The banks of Tims Ford where it passes under U.S. Highway 41A in Estill Springs, Tenn., has grass growing where the water should be.
Bach said April and May were some of the driest months on record in Middle Tennessee.
"Because there was so little rain, there is almost no runoff because, whenever it does rain, it's being absorbed by the trees and the grass," he said. "We're trying to hold onto everything we can above the dams for recreation and water supply purposes."
TVA and Duck River officials say they gained experience with shifting Middle Tennessee lake levels from the 2007 drought.
With water levels so low, boaters are being warned to watch for sand and rock bars and stumps that normally would be safely submerged.
Duck River Development Agency Executive Director Doug Murphy said Normandy's boat ramps are functional but most public swimming areas and privately owned boat docks are high and dry.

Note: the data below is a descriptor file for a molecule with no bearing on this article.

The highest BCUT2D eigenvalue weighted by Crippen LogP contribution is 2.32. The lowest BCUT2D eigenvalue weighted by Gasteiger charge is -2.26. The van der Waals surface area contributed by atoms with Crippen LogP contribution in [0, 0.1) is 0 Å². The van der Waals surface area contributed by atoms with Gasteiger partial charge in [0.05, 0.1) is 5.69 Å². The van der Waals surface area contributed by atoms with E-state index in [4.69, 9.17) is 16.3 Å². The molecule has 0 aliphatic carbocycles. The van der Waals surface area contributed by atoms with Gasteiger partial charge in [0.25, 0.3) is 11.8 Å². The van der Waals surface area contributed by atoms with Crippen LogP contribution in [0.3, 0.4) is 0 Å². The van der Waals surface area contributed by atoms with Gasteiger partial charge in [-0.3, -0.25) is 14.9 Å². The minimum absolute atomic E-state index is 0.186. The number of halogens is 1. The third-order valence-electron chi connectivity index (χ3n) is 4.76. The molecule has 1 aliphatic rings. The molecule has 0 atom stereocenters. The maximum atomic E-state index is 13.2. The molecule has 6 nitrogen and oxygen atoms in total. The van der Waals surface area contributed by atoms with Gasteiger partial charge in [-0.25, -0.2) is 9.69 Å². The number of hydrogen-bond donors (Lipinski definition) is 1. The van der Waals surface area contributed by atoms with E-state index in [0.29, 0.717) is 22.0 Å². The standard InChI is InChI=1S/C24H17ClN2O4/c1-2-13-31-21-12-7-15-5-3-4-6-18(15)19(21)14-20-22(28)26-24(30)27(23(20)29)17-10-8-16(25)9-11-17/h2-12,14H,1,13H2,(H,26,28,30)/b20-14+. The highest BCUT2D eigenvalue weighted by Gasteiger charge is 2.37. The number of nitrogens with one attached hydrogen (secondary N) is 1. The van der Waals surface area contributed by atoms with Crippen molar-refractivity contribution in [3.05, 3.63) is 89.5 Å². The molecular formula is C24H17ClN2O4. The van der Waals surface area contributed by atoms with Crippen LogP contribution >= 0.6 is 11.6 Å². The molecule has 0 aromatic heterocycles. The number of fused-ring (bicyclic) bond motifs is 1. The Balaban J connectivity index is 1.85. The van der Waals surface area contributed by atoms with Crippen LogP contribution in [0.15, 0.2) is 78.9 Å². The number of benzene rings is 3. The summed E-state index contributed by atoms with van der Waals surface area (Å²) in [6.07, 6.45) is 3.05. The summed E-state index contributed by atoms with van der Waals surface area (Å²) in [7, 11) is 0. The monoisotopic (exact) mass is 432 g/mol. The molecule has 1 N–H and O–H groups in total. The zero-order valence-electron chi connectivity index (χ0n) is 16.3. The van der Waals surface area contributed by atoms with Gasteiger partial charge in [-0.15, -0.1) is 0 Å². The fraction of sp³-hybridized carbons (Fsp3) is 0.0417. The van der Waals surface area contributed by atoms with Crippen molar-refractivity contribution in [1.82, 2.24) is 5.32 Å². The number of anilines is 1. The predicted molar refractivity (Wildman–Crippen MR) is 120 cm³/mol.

The Duck River agency was created in 1965 to maintain and develop the Duck River Watershed lying in Bedford, Coffee, Hickman, Marshall and Maury counties.
A local group dubbed the Drought Management Task Force, made up of federal and state officials in the river area, is keeping an eye on levels, he said. The group -- formed during the 2007 drought -- is using its experience with the drought to make use of river modeling to predict what's going to happen and is working to produce a draft of guidelines for dealing with low water levels, Murphy said.
Officials said April and May 2012 were much drier than spring 2007, but the lake was even lower during the fall of 2007 and the following winter due to continued lack of rain.
Arnold Engineering and Development Center facilities nearby in Tullahoma, Tenn., are served by Woods Reservoir but levels there are kept almost constant by Arnold, according to U.S. Air Force officials.
Arnold Engineering spokesman Jason Austin said officials have maintained levels in the smaller Woods Reservoir, which is used by the base for drinking water and cooling for military testing activities.
"Woods only varies 1.5 feet, max [from] summer to winter levels," Austin said.